Clarendon Center Wins Architectural Award — The Clarendon Center development has won a 2013 Charter Award, which is a global architectural award for excellence in urban design. The building straddles the 3000 block of Wilson Blvd and Clarendon Blvd. Clarendon Center was highlighted for being an example of walkable urban density in a suburban context and for its use of Art Deco styling. [Congress for the New Urbanism]
Arlington Transit Bus Survey — Arlington Transit is asking residents to fill out an online survey regarding the county’s bus service. Survey respondents are asked to suggest improvements for ART and Metrobus service. The information will help shape updates to the county’s six-year Transit Development Plan. The survey closes on Friday, June 28. [Arlington Transit]
Dream Scholarship Award Ceremony on Friday — Twenty-nine students from Arlington, Alexandria and Fairfax will be honored at Friday’s Dream Scholarship award ceremony. Undocumented students in good academic standing qualify for the scholarship if they or one of their parents were born outside of the United States, and the student will attend an accredited college or university. The ceremony takes place on Friday at 7:00 p.m. at the Arlington Education Center (1426 N. Quincy Street). [Facebook]
Arlington Assists With Falls Church Barricade — The Arlington County Police Department’s SWAT team relieved the Fairfax County SWAT team overnight at the scene of a barricade situation on Hillwood Avenue in Falls Church. Despite efforts to coax him out, an armed man remains in a Hillwood Avenue house, in a standoff with police. Alexandria’s SWAT team is now relieving Arlington’s team, ARLnow.com is told. Paramedics from the Arlington County Fire Department are also on the scene. [WTOP]
Survey: More Residents Will Ride Streetcar — According to a survey cited by Arlington County officials, 60 percent of area residents say they will never take the bus, while 60 percent of residents say they’re willing to try a streetcar. In an ARLnow.com survey on Friday, just over 50 percent of respondents said they would prefer a streetcar on Columbia Pike, versus bus options. [Washington Post]
Citizen Seating at Bus Stops — A local resident has added plastic chairs to 10 bus stops along major thoroughfares in Arlington and Falls Church. The chairs demonstrate “a latent need for dignified seating at the region’s bus stops,” according to writer Matt Caywood. [Greater Greater Washington]
Leonsis on Kettler Iceplex – At the inaugural annual meeting of the new Ballston Business Improvement District, Washington Capitals owner and former top AOL executive Ted Leonsis said Ballston’s Kettler Capitals Iceplex is essential to the team. “I’m not sure if we [the Washington Capitals] would be able to keep MVP-caliber players, like [Alex] Ovechkin, without a facility like the Kettler Capitals Iceplex in Ballston,” Leonsis said.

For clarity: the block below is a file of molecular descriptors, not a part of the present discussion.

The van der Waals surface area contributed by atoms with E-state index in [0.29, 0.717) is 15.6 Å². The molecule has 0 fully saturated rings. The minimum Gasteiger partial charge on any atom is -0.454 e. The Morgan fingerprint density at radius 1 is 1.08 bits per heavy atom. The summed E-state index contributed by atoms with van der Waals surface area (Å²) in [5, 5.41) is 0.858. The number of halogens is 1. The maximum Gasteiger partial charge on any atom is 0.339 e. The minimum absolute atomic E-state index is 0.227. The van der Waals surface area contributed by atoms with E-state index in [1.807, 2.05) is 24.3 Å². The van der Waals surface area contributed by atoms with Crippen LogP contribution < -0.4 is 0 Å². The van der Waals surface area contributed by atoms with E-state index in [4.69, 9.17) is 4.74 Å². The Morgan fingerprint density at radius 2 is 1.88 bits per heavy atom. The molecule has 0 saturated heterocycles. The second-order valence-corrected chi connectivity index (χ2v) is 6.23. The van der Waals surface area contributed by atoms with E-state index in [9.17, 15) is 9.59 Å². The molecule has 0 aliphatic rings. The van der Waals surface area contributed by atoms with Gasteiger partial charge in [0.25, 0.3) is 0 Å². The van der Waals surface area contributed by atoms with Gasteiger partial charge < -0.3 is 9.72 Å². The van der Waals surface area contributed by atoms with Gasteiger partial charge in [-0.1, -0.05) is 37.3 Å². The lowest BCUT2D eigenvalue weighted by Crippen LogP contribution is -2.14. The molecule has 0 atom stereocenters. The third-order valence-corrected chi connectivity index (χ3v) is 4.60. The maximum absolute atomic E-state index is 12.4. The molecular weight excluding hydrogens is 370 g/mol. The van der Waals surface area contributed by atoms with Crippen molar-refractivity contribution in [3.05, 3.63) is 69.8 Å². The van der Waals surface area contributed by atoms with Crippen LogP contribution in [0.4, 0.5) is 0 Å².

This is the third time Arlington has done a Resident Satisfaction Survey; the first took place in 2004, with another in 2008. The county uses the results to target areas for improvement, and to figure out the public resources residents find most beneficial.
This year’s results showed that overall satisfaction with county services increased to 89 percent, up from 87 percent in 2008. Satisfaction with overall quality of life in Arlington increased from 87 percent in 2008 to 92 percent this year.
Some areas for improvement were also identified by the survey. By a wide margin, maintenance of county streets and management of traffic flow were identified by respondents as areas that are “most important for the County to improve.”
Other trouble areas where the county hopes to improve include quality of human services, management of smart growth practices, preserving affordable housing, preserving nature areas and enforcing traffic laws. There was also a lower satisfaction rating this year for the hours of library operation, which county staff hopes will be solved by an already-funded increase in library hours starting in July.
When compared against other communities of similar size Arlington came out 32 percentage points above the national average for satisfaction with county services.
“I’m pleased with the results of the survey. It shows we are clearly moving in the right direction — and that we need to continue to invest in our streets and infrastructure,” County Manager Barbara Donnellan said in a statement. “Having objective data from the community on where we are doing well and where we need to improve is critical to our work.”
The survey was conducted in April by ETC Institute, and information was gathered via phone, internet and mail. More than 1,300 households participated. Full results are available online.
An online taxi survey has been set up to gather information about experiences with the cabs throughout Arlington. Residents, visitors and businesses are all encouraged to fill out the survey.
According to Richard Viola, the supervisor for the transportation planning section with Arlington’s Department of Environmental Services, the county is in the midst of re-evaluating how many taxi certificates to issue. It’s a process that takes place every other year, and cab drivers must have a certificate to operate in the county.